Lebanese Artist Resurrects Geagea’s Criminal Record

Elefteriades went further. He said, “Samir Geagea’s behavior confirms that he is a threat to civil peace in Lebanon. (Photo: Marwan Tahtah)
Published Wednesday, October 2, 2013
Over a month ago, during a radio interview, Lebanese music producer Michel Elefteriades called Lebanese Forces leader Samir Geagea a “criminal” in a discussion on the Lebanese civil war. Geagea promptly filed a lawsuit against Elefteriades for libel and defamation.

So far, so good. A public lawsuit before the courts means confidence in the legal system and a belief that justice should take its course. Elefteriades grabbed the opportunity and ran with it, seeing his chance to open the gates of hell. Geagea will not like it one bit.“Samir Geagea was deemed a criminal by a court of law, which sentenced him to prison. He would not be free today if it were not for the famous amnesty law. But amnesty does not mean innocence. He is doubtlessly a criminal,” said Elefteriades last Friday, September 27, in a press conference.Elefteriades, who proclaimed himself emperor of “Nowheristan” – a nation of the mind that transcends geographical boundaries – said, “[Geagea] claims that the previous court ruling was politicized because of Syrian tutelage of Lebanon at the time. He denies killing former Lebanese prime minister Rashid Karami and other charges against him. Fine, but what about his crimes against the Lebanese army in causing the death of about 500 officers and soldiers? He who lives in a glass house should not throw stones.”The controversy re-opened an old debate on the meaning of the “general amnesty” that Geagea benefited from. There is a legal opinion asserting that amnesty cancels the punishment, not the crime. In other words, amnesty comes to prove that the crime did occur in actuality, but only the punishment is removed.

There are two kinds of amnesty: general amnesty and individual pardons. The Lebanese constitution limits powers to grant a special pardon to the president of the republic, whereas a general amnesty requires a law from parliament. Geagea was not granted a special pardon but a general amnesty that applied to many others. This means a special pardon was dressed in the cloak of a general amnesty, which is considered a violation of the constitution by some legal experts.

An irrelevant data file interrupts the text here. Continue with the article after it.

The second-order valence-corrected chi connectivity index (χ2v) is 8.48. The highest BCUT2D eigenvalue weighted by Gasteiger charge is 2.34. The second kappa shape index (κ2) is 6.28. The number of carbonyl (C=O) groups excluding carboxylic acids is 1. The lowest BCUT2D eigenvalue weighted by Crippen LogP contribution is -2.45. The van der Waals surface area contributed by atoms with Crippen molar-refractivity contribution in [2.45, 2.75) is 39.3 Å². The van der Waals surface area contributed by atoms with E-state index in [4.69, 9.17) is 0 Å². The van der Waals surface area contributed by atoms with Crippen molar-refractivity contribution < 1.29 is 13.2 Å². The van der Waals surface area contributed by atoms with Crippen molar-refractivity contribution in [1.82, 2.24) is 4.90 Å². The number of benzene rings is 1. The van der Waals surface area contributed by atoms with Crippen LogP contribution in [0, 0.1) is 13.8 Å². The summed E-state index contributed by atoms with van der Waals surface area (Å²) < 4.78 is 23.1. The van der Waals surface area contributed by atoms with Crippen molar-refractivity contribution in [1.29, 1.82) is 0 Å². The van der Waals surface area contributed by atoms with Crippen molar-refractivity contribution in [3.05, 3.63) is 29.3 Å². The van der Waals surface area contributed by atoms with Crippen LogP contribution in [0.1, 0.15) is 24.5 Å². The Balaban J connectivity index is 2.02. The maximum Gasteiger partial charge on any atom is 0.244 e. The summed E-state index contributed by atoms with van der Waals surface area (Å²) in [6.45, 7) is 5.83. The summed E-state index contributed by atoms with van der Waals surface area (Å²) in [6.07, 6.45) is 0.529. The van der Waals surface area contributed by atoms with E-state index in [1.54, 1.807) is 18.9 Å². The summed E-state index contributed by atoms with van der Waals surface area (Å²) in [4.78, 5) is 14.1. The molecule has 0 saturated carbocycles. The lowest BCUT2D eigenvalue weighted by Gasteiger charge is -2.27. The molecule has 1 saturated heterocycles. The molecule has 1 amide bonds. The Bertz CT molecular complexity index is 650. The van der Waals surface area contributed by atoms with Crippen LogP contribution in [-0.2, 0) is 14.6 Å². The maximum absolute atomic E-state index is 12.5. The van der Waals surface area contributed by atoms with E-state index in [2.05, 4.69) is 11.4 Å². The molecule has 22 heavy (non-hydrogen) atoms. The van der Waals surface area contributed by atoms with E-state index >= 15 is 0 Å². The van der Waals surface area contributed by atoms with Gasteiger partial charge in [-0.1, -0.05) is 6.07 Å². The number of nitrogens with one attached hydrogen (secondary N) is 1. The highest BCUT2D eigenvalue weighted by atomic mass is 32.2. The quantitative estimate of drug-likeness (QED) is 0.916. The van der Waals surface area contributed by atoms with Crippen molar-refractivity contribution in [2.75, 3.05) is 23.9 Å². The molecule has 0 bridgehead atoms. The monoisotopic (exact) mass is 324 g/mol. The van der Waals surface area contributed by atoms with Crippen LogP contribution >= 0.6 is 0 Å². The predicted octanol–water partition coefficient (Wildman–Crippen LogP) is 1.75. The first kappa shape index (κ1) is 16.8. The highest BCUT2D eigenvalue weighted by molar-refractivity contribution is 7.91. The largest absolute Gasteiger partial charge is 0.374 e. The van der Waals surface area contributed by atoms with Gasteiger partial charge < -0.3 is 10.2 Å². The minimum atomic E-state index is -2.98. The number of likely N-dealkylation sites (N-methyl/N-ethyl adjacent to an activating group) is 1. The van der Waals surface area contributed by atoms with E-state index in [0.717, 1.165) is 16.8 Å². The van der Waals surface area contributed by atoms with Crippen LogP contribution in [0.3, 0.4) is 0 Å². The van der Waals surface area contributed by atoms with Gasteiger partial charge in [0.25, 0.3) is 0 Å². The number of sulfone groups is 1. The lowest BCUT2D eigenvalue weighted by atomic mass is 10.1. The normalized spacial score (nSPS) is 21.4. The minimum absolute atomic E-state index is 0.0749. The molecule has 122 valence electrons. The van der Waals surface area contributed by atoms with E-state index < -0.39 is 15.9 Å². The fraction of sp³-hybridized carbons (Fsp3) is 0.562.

This discussion took place among the audience at the Beirut Music Hall where Elefteriades held his press conference. Some argued that amnesty “harmed Geagea more than it benefited him because it affirmed his crime even though it annulled his sentence.”

Anis Gergi, an elderly man, attended the press conference to express his support for Elefteriades. Gergi’s son was an officer in the Lebanese army who was “killed by Samir Geagea,” as he announced in a loud voice. A young man by the name of Hadi Maalouf also spoke. He said his father, an officer in the Lebanese army named Paul Maalouf, was “also killed by Geagea.”

It was a bizarre scene. A few hours after the press conference, the Lebanese Forces responded to Elefteriades with sarcasm. It issued a statement describing Elefteriades as “famous for his political naivete…” The statement continued, “The Lebanese Forces, its leader, and all its activists were tried by a criminal regime whose sins and crimes against Lebanon…pseudo-intellectuals try to gloss over.”
However, the era that Geagea hates so much is over now. Today, he is freely exercising his right to file a complaint before the courts. This is an implicit admission that the legal system is not subject to Syrian tutelage. “Why, then, does he not request a retrial?” wondered Elefteriades.

Elefteriades went further. He said, “Samir Geagea’s behavior confirms that he is a threat to civil peace in Lebanon. He cannot file a suit against us when he committed these crimes…I believe that the courts need to reconsider the decision to grant him amnesty.”

Follow Mohamed Nazzal on Twitter.

This article is an edited translation from the Arabic Edition.

%d bloggers like this: